82 of 82 people found the following review helpful
A documentary of nearly 1 hour 45 minutes that follows the lives of an order of devout nuns in a monastery, does not sound the most exciting of things to watch. Not exactly "Gone With the Wind" or "Indiana Jones and the Last Crusade", films incidentally that the nuns will never see in their TV-less surroundings. But I was in for a pleasant surprise! The documentary certainly proves to be entertaining, but in a more thoughtful way. The director Michael Whyte apparently spent ten years corresponding with the Most Holy Trinity monastery, in London's Notting Hill, home to the Discalced Order of Carmelite Nuns, before he was allowed in with the cameras. Whyte seems to be following in the footsteps of Philip Groning the director of "Into Great Silence", who had to wait 16 years before he was allowed to film the Carthusian monks inside the Grande Chartreuse monastery. In that film there is no narration whatsoever, unlike this film which is interspersed with short interviews with the monks.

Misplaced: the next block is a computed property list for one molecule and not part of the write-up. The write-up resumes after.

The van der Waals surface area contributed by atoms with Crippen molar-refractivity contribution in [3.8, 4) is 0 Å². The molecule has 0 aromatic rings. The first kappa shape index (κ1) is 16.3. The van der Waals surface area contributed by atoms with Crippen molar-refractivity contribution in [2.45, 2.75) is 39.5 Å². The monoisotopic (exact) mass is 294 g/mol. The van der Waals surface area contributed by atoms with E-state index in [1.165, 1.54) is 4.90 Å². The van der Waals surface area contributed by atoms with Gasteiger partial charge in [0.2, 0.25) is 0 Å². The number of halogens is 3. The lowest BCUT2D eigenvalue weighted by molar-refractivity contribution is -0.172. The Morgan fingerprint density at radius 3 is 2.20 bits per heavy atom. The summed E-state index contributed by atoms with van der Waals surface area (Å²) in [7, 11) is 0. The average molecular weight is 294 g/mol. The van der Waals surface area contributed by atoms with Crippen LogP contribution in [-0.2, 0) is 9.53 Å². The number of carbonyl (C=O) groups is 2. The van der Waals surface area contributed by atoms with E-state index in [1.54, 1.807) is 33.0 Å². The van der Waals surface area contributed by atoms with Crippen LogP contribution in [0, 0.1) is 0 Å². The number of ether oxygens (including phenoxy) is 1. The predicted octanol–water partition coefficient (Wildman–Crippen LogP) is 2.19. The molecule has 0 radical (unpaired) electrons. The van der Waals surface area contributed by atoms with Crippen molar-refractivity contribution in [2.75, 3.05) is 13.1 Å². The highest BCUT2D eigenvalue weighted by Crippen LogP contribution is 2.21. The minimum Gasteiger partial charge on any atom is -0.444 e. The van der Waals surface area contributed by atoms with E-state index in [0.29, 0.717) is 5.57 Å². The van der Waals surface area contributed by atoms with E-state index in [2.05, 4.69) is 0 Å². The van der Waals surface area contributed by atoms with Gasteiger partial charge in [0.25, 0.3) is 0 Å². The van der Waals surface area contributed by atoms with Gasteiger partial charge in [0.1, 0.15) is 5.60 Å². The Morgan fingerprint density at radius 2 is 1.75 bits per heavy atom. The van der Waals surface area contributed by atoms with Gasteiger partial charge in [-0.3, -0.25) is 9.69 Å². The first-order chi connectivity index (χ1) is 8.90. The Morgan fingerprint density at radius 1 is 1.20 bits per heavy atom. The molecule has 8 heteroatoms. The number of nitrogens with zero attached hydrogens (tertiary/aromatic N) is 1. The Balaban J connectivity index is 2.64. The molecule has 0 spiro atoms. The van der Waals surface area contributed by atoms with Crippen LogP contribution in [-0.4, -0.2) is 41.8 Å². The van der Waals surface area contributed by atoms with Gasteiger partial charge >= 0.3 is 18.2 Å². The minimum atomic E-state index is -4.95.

In the film we watch the prayerful and devoted lives of the nuns in some detail. In their interviews it is apparent that they are very human, literate and good humoured. It is also crystal clear early on, that such a life of devotion would suit very few. The vows they solemnly take demand chastity, poverty and a life spent in solitude and prayer. Jesus speaking about it being "easier for a rich nan to go through the eye of a needle than to enter heaven", springs to mind. One nun talks about how she was made to finish her degree course at Cambridge, before her father would allow her into the monastery. Her father probably had some other career in mind for his bright daughter, but she received a much higher calling! We also see such scenes as nuns polishing a shining wooden floor, and wielding chainsaws in the garden. No matter what they are doing the habits remain on! The monastery has a wonderful look of austere cleanliness, which speaks of much hard work. Of course much time is spent in prayer and worship. The nuns have some very gifted singers amongst their number, and the singing is quite lovely. But it is not all work and prayer, as we see them dancing joyously together. Clearly the life does not mean you cannot have some innocent fun together.